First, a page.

Thursday, January 16, 2014

Intensity & Value Practice



  This sketch was done from an on-location journal sketch (below). A tool here for seeing value & composition more clearly : viewing it in black & white

Some differences between the original (below) & the newer version (above):
Above: •More value contrast, using the white of the paper
•Less intense or pure greens  (mixing complementaries)
•Fewer "scribbles" (lines)
•Allowing more sky which defines the foliage a bit more
I was more conscious of the art elements in the revised version. I had written about the original sketch in 2012: "Such a tangle of plants! The challenge is to simplify.
     I'm trying to focus on value as well as color." 

And I'm STILL trying to simplify & to focus on value! I resist making value studies because want to jump right to the color.  Autumn landscapes are especially challenging with their enticing colors!

12 comments:

  1. Rita -- If I am to understand your method -- you are using the black and white version to clarify your vision of intense simplicity? Going forward you then you can inject intensity on a simple scale making the sketch pop but with less "tangle." My words, I know, just trying to sort out how you envision some of your sketches. I do like what you have done with composition and color on the recent sketch. -- barbara

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  2. Ahhhhh, great lesson and examples.

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  3. Incredible! I think I'd be unable to "translate" what I see in B&W with pencils!
    I like the result!
    Once I saw a movie where a painter could paint only in B&W. It was very impressive..

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  4. It is wonderful you can do this Rita!

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  5. Beautiful!! And I DO like the version a lot with all the white space, Rita! Wonderful!! xoxo Silke

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  6. Gdybym widziała tylko dolne zdjęcia, to by mi się bardzo podobały. Jednak po Twoich poprawkach, te górne bardzie do mnie przemawiają i są po prostu ładniejsze. Pozdrawiam serdecznie.

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  7. This looks like a very valuable process for you (and no pun intended!) I was challenged to try a similar experiment a year and a half ago. Working in black and white was difficult for me, but also a learning experience in the importance of value.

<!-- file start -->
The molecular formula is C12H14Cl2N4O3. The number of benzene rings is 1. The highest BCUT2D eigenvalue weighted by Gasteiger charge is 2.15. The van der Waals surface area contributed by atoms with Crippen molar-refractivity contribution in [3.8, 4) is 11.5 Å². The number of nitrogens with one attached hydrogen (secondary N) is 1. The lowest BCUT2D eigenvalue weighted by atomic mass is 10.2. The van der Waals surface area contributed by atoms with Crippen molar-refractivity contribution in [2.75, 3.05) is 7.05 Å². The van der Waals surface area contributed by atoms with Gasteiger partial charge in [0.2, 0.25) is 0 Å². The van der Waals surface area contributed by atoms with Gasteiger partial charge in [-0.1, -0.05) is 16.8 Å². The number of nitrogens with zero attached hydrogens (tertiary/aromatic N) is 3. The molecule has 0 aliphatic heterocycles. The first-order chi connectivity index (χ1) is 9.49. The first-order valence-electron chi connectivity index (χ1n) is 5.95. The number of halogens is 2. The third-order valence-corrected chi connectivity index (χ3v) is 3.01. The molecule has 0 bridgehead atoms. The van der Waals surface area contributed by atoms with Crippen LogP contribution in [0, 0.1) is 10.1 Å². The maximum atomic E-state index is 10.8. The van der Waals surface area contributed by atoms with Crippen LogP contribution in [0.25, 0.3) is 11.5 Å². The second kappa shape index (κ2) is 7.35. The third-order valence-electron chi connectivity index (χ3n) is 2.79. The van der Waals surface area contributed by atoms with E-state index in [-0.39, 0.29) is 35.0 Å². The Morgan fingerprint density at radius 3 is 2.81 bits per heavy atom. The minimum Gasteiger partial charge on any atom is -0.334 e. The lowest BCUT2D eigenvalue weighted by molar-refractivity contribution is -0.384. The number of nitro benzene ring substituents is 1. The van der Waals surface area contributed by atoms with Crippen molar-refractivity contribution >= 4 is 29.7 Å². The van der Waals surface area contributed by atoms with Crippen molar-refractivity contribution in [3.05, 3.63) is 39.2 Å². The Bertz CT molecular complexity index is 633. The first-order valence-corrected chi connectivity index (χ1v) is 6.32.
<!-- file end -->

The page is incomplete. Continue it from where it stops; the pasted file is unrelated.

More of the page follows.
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  8. I see a lot of this around here with Elenka's work. I've learned a lot about painting being with her.

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  9. Love this lesson - more to think about and try. Value: new term for me. xx

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  10. You know, many, many years ago when I took a W/C course at MECA I learned how unforgiving watercolors can be. It's difficult to re-do on the same sheet of paper without getting that muddied look. The instructor taught me how important the white of the paper is. Let it be. Let the viewers eye make connections….not every detail needs to be there. Valuable lesson.
    Never thought about making the painting black and white. I often take photos of my work just for me too look at. Interesting how stuff shows up in a photograph that I don't even see right there in front of my eyes.

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  11. You brought back memories of a watercolor class I took a few years ago--the teacher had us make a black-and-white value sketch before we began painting. It was very helpful! Both your sketches are lovely, but I can clearly see the more defined values in the second one.

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Thank you for your comments! They mean a lot to me!